A unique brand of democracy: Switzerland's political system lives and dies by its own brand of democracy: leaving all decisions, no matter how big or small, in the hands of its citizenry. So, is this the ultimate democracy, and is the majority always right?

Author:Bachmann, Helena
Position:Only in Switzerland


Thomas Jefferson was not only the third U.S. president, but also the author of the Declaration of Independence. It is therefore accurate to say that he knew a thing or two about democracy.

This is how he defined it: "A democracy is nothing more than mob rule, where 51 per cent of the people take away the rights of the other 49."

Tell that to the Swiss. Like Jefferson, they are no strangers to democracy--their own unique brand of grassroots political movement, consisting of signature gathering, launching of initiatives to pass new laws, or turning down the government's legislative decisions through referenda, is unique and, some say, exemplary. After all, a system that takes away power from the self serving politicians and puts it in the hands of the people can't be wrong ... or, can it?

However, this article is not about Switzerland's vaunted tradition of direct democracy, per se. Rather, it is about some of the consequences of the system under which 51 per cent of the people take away the rights of the other 49.

Majority rules

Before I dig myself a deep hole, let it be known that, personally, I am in favour of the concept of self-determination, even though Switzerland's referenda and elections are always held on a Sunday.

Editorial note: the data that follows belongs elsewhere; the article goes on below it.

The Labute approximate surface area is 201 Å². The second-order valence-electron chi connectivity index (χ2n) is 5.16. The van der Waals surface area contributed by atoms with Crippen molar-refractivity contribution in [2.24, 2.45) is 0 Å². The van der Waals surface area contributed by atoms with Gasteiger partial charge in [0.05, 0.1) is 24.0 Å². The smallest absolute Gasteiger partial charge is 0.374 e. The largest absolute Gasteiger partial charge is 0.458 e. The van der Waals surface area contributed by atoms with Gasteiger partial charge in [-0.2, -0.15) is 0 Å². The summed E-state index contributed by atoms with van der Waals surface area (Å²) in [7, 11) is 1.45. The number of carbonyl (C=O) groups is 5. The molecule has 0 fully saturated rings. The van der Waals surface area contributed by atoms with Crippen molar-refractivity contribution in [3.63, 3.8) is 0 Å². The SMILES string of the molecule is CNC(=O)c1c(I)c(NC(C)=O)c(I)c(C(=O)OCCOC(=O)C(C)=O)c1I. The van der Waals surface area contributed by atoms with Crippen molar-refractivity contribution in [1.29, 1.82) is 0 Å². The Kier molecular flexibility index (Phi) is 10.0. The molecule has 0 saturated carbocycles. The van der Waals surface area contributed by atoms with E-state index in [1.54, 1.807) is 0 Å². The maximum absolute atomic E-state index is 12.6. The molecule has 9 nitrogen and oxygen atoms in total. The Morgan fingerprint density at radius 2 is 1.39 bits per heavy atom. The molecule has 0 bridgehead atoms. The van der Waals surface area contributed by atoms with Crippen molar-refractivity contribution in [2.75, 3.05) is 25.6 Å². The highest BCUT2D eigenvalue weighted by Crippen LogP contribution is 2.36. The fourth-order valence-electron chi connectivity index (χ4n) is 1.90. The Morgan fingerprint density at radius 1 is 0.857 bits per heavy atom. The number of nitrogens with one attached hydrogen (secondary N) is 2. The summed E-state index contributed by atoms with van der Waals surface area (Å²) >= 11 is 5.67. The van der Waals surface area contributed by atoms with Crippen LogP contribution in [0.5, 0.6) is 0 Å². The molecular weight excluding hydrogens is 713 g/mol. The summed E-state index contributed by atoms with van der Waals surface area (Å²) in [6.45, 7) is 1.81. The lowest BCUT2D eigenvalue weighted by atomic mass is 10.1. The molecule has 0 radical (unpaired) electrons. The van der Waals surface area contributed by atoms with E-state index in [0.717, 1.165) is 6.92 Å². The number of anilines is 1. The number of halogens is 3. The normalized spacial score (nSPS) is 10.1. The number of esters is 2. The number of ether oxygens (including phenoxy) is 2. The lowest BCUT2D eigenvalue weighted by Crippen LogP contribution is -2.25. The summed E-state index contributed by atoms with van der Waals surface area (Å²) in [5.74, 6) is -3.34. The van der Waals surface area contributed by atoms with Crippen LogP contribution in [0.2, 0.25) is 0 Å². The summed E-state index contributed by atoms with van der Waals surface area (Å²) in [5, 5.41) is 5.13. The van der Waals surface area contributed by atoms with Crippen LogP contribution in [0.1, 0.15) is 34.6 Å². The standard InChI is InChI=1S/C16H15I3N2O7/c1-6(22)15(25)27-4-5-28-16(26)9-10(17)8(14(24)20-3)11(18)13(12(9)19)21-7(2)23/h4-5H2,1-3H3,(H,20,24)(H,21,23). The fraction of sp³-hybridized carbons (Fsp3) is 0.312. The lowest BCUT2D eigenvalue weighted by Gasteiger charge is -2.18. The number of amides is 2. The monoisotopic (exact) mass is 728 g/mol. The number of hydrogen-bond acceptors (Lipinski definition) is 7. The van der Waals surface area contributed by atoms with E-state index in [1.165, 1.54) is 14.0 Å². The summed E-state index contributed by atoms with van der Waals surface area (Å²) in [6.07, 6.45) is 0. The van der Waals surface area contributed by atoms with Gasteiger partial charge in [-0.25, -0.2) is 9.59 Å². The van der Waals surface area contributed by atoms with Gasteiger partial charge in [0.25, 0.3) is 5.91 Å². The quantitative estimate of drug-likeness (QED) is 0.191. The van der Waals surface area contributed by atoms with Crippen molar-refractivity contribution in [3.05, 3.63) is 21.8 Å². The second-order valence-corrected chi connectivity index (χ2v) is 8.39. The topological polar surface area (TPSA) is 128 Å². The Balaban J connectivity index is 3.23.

Still, it may be argued that direct democracy is a double-edged sword: on one hand, the fact that citizens can exercise lawmaking on all political levels--and thus have a direct say in how their country is run--is truly impressive. On the other, assuming that initiatives and referenda reflect the will of the majority of the people, a question that needs to be asked is: what if the majority is wrong? What if the majority is misinformed? In that case, the consequences of direct democracy can be truly catastrophic.

This is best expressed by a quote from yet another famous statesman, former British Prime Minister Winston Churchill. "The best argument against democracy," he once said, "is a five minute conversation with the average voter."

This is a great lead-in to another quote--which, I promise, will be the last one I'll use. As one U.S. politician so eloquently put it upon losing a California legislative race in the 1970s: "The people have spoken ... the bastards!"

Perils of direct democracy

We tend to think of democracy as an extension of human rights and traditions. After all, both concepts are based on the rights of all people to freedom and autonomy. So it's all good, right?

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